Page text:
After much study of the Bible, Scholar Millard Erickson has outlined the places in scripture where Imago Dei has been best defined and explained. The first is in Genesis 1:26-27: Then God said, Let us make man in our own image, after our likeness, and let them have dominion over the fish of the sea, and over the birds of the air, and over the cattle, and over all the earth, and over every creeping thing that creeps upon the earth. So God created man in his own image, in the image of God he created him; male and female he created them. This is recapitulated in Genesis 5:1: When God created man, he made him in the likeness of God. Then in Genesis 9:6, we learn: Whoever sheds the blood of man, by man shall his blod be shed; for God made man in his own image. Here we see that being created in the image of God implies that we have great worth and our lives are valuable to God. From this verse, we also see that sinful human beings continue to bear Gods image. In the New Testament, the learn about the image of God as we learn about Jesus. In James 3:9, we learn that God hates when we neglect to respect and honor each other, as those who bear Gods image. With the tongue we bless the Lord and Father, and with it we curse men, who are made in the likeness of God.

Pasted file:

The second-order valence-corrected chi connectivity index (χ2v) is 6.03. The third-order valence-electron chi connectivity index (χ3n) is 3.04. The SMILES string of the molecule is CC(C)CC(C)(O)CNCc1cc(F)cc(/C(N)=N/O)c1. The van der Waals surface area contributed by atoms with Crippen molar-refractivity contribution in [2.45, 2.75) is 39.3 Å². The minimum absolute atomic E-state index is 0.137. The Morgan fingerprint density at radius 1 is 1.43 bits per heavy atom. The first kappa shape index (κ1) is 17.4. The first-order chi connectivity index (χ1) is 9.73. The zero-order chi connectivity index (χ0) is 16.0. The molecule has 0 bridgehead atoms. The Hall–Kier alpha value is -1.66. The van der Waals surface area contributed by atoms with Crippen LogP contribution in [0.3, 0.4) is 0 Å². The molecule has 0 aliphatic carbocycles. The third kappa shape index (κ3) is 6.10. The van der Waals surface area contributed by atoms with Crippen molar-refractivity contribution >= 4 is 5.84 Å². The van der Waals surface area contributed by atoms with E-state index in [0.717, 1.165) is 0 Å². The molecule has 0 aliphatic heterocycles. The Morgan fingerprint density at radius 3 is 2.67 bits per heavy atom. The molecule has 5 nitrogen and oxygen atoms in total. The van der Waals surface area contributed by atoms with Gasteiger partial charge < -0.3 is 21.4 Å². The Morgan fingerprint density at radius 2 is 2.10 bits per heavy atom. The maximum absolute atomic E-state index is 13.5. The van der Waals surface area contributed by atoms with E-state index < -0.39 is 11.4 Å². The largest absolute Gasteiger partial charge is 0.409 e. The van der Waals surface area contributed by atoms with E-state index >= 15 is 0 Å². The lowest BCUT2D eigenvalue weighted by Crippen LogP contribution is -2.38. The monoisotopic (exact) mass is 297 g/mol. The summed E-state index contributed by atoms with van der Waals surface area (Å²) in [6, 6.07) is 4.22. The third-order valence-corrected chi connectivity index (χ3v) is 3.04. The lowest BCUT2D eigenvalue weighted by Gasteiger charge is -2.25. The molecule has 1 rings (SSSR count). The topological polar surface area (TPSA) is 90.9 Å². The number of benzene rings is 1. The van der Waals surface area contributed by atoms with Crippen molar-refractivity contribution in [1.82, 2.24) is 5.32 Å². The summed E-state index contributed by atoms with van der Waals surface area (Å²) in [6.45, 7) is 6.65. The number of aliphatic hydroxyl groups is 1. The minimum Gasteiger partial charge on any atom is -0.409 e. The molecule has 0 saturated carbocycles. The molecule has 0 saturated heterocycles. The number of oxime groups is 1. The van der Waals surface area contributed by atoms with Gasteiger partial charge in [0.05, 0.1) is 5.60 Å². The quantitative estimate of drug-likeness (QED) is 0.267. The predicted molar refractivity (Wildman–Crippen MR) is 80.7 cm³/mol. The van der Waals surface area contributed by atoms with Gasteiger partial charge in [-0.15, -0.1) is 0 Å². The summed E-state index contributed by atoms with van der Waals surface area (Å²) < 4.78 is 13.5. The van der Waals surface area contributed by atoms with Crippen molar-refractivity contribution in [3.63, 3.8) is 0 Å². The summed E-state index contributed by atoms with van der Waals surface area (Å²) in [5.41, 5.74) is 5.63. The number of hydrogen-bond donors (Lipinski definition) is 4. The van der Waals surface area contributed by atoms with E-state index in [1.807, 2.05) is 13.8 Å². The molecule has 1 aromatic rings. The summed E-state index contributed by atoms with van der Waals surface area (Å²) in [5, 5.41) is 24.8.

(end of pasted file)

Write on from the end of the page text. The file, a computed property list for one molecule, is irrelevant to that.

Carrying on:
Much of the New Testament also explains that we are conformed more and more into Gods image- we become more like Him through the process of salvation. 2 Corinthians 3:18 says, And we all, with unveiled face, beholding the glory of the Lord, are being changed into his likeness from one degree of glory to another, for this comes from the Lord, who is the Spirit. Erickson explains that from searching scripture, Bible scholars and church leaders have come to accept one or more of three views on the Image of God- the substantive view, the relational view, or the functional view. The substantive view states that humankind has many of the same qualities and characteristics as God. These include the physical, psychological and spiritual likeness of God. The relational view states that we understand what it means to be made in the image of God through knowing him in a personal relationship (Erickson 122). We also better understand who God is and who we are through human relationships, such as the love relationship between a husband and wife (Erickson 123).